Mississippi radio station offers Taylor Swift’s abuser job
Before the #MeToo and #TimesUp movements became mainstream, Taylor Swift held a man accountable for inappropriate behavior. After being found guilty of assault and battery of pop star Taylor Swift in 2013, radio personality David Mueller accepted a job in January as the co-host of morning show “Jackson and Jonbob” in Greenwood, Mississippi.
Swift was posing with Mueller and his then girlfriend at a RED tour meet and greet when Mueller allegedly lifted her skirt and touched her backside. Mueller lost his job at country music station KYGO and proceeded to deny the story, suing Swift for defamation at the price of $3 million. The $280 million-star Swift then countersued for sexual assault, asking for only $1.
“She’s just trying to tell people out there that you can say no when someone puts their hand on you.” Swift’s attorney J. Douglas Bardridge said. “Grabbing a woman’s rear end is an assault, and it’s always wrong. Any woman — rich, poor, famous, or not — is entitled to have that not happen.
Swift won the case and eventually donated to several organizations dedicated to giving women legal support.
“I acknowledge the privilege that I benefit from in life, in society and in my ability to shoulder the enormous cost of defending myself in a trial like this,” Swift said in a statement. “My hope is to help those whose voices should also be heard. Therefore, I will be making donations in the near future to multiple organizations that help sexual assault victims defend themselves.”
CEO of Delta Radio Larry Fuss has been ignoring the five-year-old allegations, telling CNN he believes that Mueller is innocent and “sincere.” As expected, Mueller and other employees at the Greenwood station received backlash from Swift’s fans “as far away as Sweden and Saudi Arabia” according to Greenwood Commonwealth. The station even had to evacuate after Mueller was emailed a bomb threat.
Fuss only agitated fans more with this insensitive message, “I’ve been getting calls and emails from people saying, ‘My uncle molested me when I was 14’ or ‘My boyfriend beat me severely,’” Fuss said. “I understand that and I’m sorry for those people that had to go through those ordeals, but what does that have to do with me and what does that have to do with David Mueller?”
Fuss later told The Washington Post, “It’s extremely difficult to get people to come to the Mississippi Delta to work. I felt like he needed a break or a second chance.”
Fuss’ argument echoes the problem that some supporters of #TimesUp have been wrestling with since comedian Aziz Ansari’s scandal in January: Does everyone who commits an act of sexual misconduct deserve to be blacklisted like Harvey Weinstein, Kevin Spacey and James Franco?
Ansari’s accuser by the fake name of “Grace” told babe.net writer Katie Way that Ansari was unreceptive of her verbal and nonverbal cues that signaled her disinterest in engaging in sexual activity. “Grace compares Ansari’s sexual mannerisms to those of a horny, rough, entitled 18-yearold,” Way writes. Feeling like she couldn’t say no, Grace eventually gave into Ansari’s persistent requests for oral sex.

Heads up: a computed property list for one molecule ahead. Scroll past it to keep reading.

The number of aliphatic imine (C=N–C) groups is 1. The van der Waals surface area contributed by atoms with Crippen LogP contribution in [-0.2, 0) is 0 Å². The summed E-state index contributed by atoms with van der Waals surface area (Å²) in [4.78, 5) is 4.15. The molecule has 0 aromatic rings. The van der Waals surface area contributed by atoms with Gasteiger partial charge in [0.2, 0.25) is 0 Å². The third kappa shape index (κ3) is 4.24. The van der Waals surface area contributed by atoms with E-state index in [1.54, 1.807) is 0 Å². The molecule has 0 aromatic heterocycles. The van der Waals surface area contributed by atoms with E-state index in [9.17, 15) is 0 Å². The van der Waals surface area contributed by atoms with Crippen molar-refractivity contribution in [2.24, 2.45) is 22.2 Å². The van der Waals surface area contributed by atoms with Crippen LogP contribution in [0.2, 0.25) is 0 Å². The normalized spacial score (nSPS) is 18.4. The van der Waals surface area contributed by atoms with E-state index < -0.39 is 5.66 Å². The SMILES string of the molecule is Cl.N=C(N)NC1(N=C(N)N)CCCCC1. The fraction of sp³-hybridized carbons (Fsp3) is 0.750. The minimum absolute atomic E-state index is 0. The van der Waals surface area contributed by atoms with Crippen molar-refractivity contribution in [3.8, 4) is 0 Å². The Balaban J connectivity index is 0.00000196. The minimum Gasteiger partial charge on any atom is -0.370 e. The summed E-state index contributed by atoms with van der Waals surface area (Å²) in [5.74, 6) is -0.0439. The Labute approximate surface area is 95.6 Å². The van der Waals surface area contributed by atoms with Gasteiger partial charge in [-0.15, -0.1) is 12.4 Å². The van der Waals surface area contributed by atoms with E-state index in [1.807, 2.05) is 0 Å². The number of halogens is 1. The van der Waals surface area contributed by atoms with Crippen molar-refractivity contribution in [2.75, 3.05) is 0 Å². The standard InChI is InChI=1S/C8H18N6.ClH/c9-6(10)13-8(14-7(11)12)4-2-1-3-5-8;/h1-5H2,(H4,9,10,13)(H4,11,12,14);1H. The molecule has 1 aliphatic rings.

Way and Grace were criticized by multiple news outlets for “lazy journalism” and unfair reporting; some even blamed Grace herself.
Michael Cunningham, a psychology professor at the University of Louisville told Time, “It appears that Grace wanted Ansari to treat her as a potential girlfriend to be courted over multiple dates, rather than a pickup from a party engaging in a mutually acceptable transaction. When he did not rise to her expectations, she converted her understandable disappointment into a false #MeToo.”
New York Times opinion writer Bari Weiss tweeted, “It sounds like a terrible night. And I’m sorry she experienced it. The idea, though, that this is assault is quite terrifying. If this is assault than I don’t know a person – man or woman—that isn’t a survivor.”
What victims of sexual misconduct find relatable in the stories of Swift and Grace is that they are perhaps even more common than the severe stories told by the victims of predatory, Hollywood men who showed their power by manipulating women into sexual situations even after hearing the word “No.”
The idea that one must be violently raped or molested to be a member of the #MeToo movement is tone-deaf and reminds me of “the oppression Olympics.” There is a spectrum of sexual misconduct. Swift suffered only from a tasteless butt grab, and yet, she was still violated. Grace, after showing signs of disinterest in sexual activity verbally and nonverbally, performed oral sex on Ansari. She was still violated. They were violated because they did not show consent, which is necessary for even the smallest sexual acts
Women have the right to not be touched by men, and they also have the right to change their mind in the middle of sexual intercourse. And as for the men who assault them? Well, for acts like those listed above, they deserve to be reprimanded. Depending on the severity of the situation and input from the victim, everyone doesn’t have to lose their job, but they do need to be educated on what sexual behavior is welcome and unwelcome. With that knowledge comes the idea that consent is not solely verbal and that how your partner reacts to sexual advances is also important.
Maybe by women bringing attention to “minor” acts of sexual misconduct like these, more aggressive acts like rape can be avoided.